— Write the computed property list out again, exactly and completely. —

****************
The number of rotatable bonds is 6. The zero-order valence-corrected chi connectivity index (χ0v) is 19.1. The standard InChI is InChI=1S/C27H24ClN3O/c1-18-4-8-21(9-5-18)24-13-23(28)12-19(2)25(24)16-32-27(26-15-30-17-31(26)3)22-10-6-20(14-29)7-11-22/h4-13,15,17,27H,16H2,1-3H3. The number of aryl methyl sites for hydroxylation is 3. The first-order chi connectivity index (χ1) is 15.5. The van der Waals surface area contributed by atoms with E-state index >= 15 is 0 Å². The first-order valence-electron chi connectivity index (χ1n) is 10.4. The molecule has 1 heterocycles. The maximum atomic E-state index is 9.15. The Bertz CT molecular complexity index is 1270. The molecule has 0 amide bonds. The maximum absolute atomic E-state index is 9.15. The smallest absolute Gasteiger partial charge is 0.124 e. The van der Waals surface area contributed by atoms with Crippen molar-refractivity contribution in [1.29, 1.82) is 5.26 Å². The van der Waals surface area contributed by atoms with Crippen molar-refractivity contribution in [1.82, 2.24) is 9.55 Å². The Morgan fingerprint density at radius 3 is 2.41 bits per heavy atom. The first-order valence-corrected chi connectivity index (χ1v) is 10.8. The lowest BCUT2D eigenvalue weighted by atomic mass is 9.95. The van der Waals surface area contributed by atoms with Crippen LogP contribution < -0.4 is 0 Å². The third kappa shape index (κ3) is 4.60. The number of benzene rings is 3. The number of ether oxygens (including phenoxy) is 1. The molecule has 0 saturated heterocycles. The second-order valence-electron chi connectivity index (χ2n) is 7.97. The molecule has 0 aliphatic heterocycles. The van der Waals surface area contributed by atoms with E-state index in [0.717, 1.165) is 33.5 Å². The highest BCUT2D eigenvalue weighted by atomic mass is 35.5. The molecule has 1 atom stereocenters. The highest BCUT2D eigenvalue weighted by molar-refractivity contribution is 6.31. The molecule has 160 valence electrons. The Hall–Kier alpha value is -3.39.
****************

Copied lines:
The number of rotatable bonds is 6. The zero-order valence-corrected chi connectivity index (χ0v) is 19.1. The standard InChI is InChI=1S/C27H24ClN3O/c1-18-4-8-21(9-5-18)24-13-23(28)12-19(2)25(24)16-32-27(26-15-30-17-31(26)3)22-10-6-20(14-29)7-11-22/h4-13,15,17,27H,16H2,1-3H3. The number of aryl methyl sites for hydroxylation is 3. The first-order chi connectivity index (χ1) is 15.5. The van der Waals surface area contributed by atoms with E-state index >= 15 is 0 Å². The first-order valence-electron chi connectivity index (χ1n) is 10.4. The molecule has 1 heterocycles. The maximum atomic E-state index is 9.15. The Bertz CT molecular complexity index is 1270. The molecule has 0 amide bonds. The maximum absolute atomic E-state index is 9.15. The smallest absolute Gasteiger partial charge is 0.124 e. The van der Waals surface area contributed by atoms with Crippen molar-refractivity contribution in [1.29, 1.82) is 5.26 Å². The van der Waals surface area contributed by atoms with Crippen molar-refractivity contribution in [1.82, 2.24) is 9.55 Å². The Morgan fingerprint density at radius 3 is 2.41 bits per heavy atom. The first-order valence-corrected chi connectivity index (χ1v) is 10.8. The lowest BCUT2D eigenvalue weighted by atomic mass is 9.95. The van der Waals surface area contributed by atoms with Crippen LogP contribution < -0.4 is 0 Å². The third kappa shape index (κ3) is 4.60. The number of benzene rings is 3. The number of ether oxygens (including phenoxy) is 1. The molecule has 0 saturated heterocycles. The second-order valence-electron chi connectivity index (χ2n) is 7.97. The molecule has 0 aliphatic heterocycles. The van der Waals surface area contributed by atoms with E-state index in [0.717, 1.165) is 33.5 Å². The highest BCUT2D eigenvalue weighted by atomic mass is 35.5. The molecule has 1 atom stereocenters. The highest BCUT2D eigenvalue weighted by molar-refractivity contribution is 6.31. The molecule has 160 valence electrons. The Hall–Kier alpha value is -3.39.